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Paperback Details
  • 12/2017
  • 9781948304160
  • 500 pages
  • $18.99
Ebook Details
  • 12/2017
  • 9781948304177
  • 500 pages
  • $2.99
Great Objectives

Adult; Political & Social Sciences; (Market)

In his book Utilitarianism, John Stuart Mill refers to the great objects of human life. We may assume that what Mill calls an object is the same as an objective in modern parlance. The examples of great objectives that Mill cites include power, fame, and money. One wonders how seriously Mill was actually endorsing such aims to be the overarching objectives of living or whether he was simply expressing his finding that many people actually do take such aims as these for life. The contention is that Mill was indeed recognizing that people do choose such goals in life. After all, happiness has been recognized as an objective of life at least since the time of Aristotle, and virtue has a similarly ancient pedigree. It is quite common for ordinary people to adopt such mottos as “Healthy, wealthy, and wise” as aims for life. But we know that having more than one such value can lead to conflicts. This had been a concern to Sidgwick as well as other nineteenth-century moralists. A resolution to the problem was found by the time of the twentieth century, when it was realized that we should not try to achieve definite objectives, but instead look to some other procedure, such as a variety of evolution, to shape our objectives. In that case, we make plans and evaluate them, as we proceed. We should use our values, as Dewey recommended, for guideposts. The book discusses the methods of arriving at such plans and weighs some of the ethical and moral problems an individual or a society might face at the present time.
Reviews
CC Thomas for Pacific Book Review

In Great Objectives, author Robert Finch explains the thought process behind what is deemed the grand intentions of humans throughout history—religion, fame, power, and money. All these topics are covered in the book, but not necessarily in that order. Also these single ideas often mingle together until they are virtually indistinguishable. Finch does not serve as an advice-giver in this book, but rather as a reflective soothsayer and reasonable historian, searching for threads of such ideas of self-actualization throughout our past as humans.

Great Objectives starts with a history of ethical thought and provides strong evidence for naturalism as a guiding, ethical principal. Those with aversions to organized religion will find religious thought and principles are both succinctly and respectfully presented, instead of being denigrated. This is not a book that espouses one philosophy over another, but handles different philosophical thoughts fairly. While religion isn’t seen as a prevailing impetus for a moral and ethical life in Finch’s words, it also isn’t treated disdainfully. Those who are religious could, and probably should, read this book for a complete and thorough understanding of atheistic thought. Finch provides solid arguments that religion does not have to equal ethics.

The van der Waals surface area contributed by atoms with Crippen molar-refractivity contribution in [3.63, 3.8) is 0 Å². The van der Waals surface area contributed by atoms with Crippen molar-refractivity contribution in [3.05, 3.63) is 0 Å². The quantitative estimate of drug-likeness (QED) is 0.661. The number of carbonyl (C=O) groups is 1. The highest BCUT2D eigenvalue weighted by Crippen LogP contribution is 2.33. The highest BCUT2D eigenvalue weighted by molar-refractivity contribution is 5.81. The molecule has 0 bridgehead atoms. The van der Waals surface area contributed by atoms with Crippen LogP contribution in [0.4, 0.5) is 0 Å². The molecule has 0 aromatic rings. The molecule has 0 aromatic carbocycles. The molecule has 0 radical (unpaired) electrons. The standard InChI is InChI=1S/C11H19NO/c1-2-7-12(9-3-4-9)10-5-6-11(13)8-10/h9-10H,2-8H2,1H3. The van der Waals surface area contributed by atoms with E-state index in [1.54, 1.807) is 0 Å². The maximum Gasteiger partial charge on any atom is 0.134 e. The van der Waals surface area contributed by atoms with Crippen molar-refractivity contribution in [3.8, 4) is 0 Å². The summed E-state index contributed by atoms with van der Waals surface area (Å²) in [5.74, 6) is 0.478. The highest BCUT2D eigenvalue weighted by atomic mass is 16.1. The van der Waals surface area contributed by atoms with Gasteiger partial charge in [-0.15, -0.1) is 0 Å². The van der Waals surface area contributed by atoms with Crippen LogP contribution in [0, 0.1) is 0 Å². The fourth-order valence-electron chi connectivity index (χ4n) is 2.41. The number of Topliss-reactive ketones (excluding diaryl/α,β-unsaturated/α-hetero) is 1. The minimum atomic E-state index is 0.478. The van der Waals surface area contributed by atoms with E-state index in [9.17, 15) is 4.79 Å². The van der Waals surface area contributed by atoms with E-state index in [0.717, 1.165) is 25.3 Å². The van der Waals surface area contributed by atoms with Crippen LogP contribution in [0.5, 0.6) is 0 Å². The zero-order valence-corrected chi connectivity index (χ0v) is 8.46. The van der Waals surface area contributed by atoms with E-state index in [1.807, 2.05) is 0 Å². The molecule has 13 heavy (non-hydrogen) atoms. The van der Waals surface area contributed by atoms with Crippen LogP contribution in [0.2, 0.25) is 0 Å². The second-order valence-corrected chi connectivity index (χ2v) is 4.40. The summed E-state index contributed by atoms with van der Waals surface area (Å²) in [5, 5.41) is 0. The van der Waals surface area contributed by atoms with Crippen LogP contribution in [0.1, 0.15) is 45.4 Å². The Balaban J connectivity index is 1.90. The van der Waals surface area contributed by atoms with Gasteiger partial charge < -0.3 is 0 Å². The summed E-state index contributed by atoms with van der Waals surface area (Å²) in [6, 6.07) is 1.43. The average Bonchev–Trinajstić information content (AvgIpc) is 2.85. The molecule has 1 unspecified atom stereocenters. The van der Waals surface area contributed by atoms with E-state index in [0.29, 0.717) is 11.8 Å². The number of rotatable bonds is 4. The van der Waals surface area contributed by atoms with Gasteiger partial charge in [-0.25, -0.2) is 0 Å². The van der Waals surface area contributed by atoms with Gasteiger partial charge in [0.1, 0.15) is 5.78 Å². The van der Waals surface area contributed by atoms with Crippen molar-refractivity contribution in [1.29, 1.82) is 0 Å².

Several interesting accounts for explanations of humanism are provided, including those of native tribes who used ethical and moral principles with no background of religious principles. Many accounts are also given for historical explanations for natural events using reason and evidence instead of supernatural aspects related to religions. Science and reasoning, as Finch points out, is a major part of our culture. Sadly, such evidence is generally lacking elsewhere, especially in modern times. Finch gives solid historical evidence for such philosophical thinking and the book illustrates so wonderfully the train of thought involved in the thinking process, explaining how man’s great objectives have changed and modified over time.

Finch’s book reads more like a collection of essays than a narrative. While the book begins with a solid historical basis for humanistic thoughts and beliefs, the rest of the book reads as a manifesto furthering and solidifying those thoughts in a typical life. Finch takes different topics, such as economics, law, and art, and explains those concepts within the framework of humanistic thought. Each chapter and topic has evidential treatment given by noted essayists and novelists and reading the book is an affirmation for those who hold such viewpoints. It is a book that will make any reader think—both those who disagree with the humanist viewpoint and those who are humanists will invariably learn about new topics and theories.

This book is a cerebral exercise from beginning to end and makes for an interesting read, no matter the philosophical persuasion of the reader. What also makes Finch’s book so delightful are the solid evidential examples that float through each chapter. It is not just a book of theories, as many philosophical books are; instead, Finch’s book traces humanistic thought throughout our long history on earth and solidifies this perspective in a creative and capable way.

RJM Terrado for The US Review of Books

"Questions about ends are questions about what is ultimately desirable. The principle of utility is desirable as a final end; all other things are desirable as means to that end."

Great Objectives makes a case for secular ethics. With a comprehensive takedown on around 18 salient points, Finch presents a thorough, credible, and persuasive position. This 500-page book is anchored on the thesis that ethics is not necessarily Christian. Rather, it is atheistic as much as it is Nietzschean. From a secular perspective, the basis of ethical knowledge is subjective emotion and meaning and our best understanding of the natural world, which constitutes truth. Finch argues that the brain controls our individual lives, and the mental faculty houses psychology and cognitive science. Finch weaves these claims around one particular tenet: ethical thinking does not need divine sanctions or supernatural revelations.